Objectives: To estimate the general practitioner (GP) consultation rate attributable to influenza in The Netherlands.
Methods: Regression analysis was performed on the weekly numbers of influenza-like illness (ILI) GP consultations and laboratory reports for influenza virus types A and B and 8 other pathogens over the period 2003-2014 (11 influenza seasons; week 40-20 of the following year).
Results: In an average influenza season, 27% and 11% of ILI GP consultations were attributed to infection by influenza virus types A and B, respectively. Influenza is therefore responsible for approximately 107 000 GP consultations (651/100 000) each year in The Netherlands. GP consultation rates associated with influenza infection were highest in children under 5 years of age, at 667 of 100 000 for influenza A and 258 of 100 000 for influenza B. Influenza virus infection was found to be the predominant cause of ILI-related GP visits in all age groups except children under 5, in which respiratory syncytial virus (RSV) infection was found to be the main contributor.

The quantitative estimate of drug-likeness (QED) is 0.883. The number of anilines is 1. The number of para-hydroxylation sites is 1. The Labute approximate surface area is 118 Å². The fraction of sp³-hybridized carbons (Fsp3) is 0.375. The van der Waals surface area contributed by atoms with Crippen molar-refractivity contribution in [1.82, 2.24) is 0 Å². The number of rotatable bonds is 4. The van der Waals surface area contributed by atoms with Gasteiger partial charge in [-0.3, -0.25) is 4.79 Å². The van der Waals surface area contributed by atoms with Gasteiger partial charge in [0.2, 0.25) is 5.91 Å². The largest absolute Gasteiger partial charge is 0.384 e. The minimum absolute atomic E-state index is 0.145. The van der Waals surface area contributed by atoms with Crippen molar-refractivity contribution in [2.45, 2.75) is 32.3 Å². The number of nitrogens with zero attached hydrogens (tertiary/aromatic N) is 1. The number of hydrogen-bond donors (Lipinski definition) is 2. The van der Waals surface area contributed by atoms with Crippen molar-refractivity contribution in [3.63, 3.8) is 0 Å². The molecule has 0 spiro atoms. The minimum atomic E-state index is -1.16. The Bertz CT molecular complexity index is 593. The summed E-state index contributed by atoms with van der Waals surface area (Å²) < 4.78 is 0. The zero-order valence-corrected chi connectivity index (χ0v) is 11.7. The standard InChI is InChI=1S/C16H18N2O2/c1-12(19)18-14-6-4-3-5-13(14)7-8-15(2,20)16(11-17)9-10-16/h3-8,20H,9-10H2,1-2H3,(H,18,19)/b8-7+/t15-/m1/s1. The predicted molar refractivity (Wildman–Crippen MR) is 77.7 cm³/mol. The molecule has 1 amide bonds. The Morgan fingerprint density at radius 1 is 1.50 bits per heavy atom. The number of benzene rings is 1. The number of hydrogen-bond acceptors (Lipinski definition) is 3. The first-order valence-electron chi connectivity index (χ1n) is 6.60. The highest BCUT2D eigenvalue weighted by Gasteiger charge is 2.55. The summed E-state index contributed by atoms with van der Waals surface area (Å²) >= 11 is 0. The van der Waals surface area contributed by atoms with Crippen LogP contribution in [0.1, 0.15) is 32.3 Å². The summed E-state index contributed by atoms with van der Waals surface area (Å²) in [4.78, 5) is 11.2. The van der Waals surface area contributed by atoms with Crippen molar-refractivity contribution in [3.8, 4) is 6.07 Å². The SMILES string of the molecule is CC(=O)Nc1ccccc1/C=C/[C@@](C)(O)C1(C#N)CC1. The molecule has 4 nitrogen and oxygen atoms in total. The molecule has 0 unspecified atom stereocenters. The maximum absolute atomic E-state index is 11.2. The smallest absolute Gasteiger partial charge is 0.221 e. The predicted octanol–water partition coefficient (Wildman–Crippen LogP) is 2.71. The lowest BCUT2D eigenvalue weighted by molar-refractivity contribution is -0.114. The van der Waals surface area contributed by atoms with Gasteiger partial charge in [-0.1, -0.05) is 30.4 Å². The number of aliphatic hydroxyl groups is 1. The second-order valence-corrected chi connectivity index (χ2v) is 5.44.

Conclusions: The burden of influenza in terms of GP consultations is considerable. Overall, influenza is the main contributor to ILI. Although ILI symptoms in children under 5 years of age are most often associated with RSV infection, the majority of visits related to influenza occur among children under 5 years of age.
Keywords: disease burden; regression.
Copyright © 2020 ISPOR–The Professional Society for Health Economics and Outcomes Research. Published by Elsevier Inc. All rights reserved.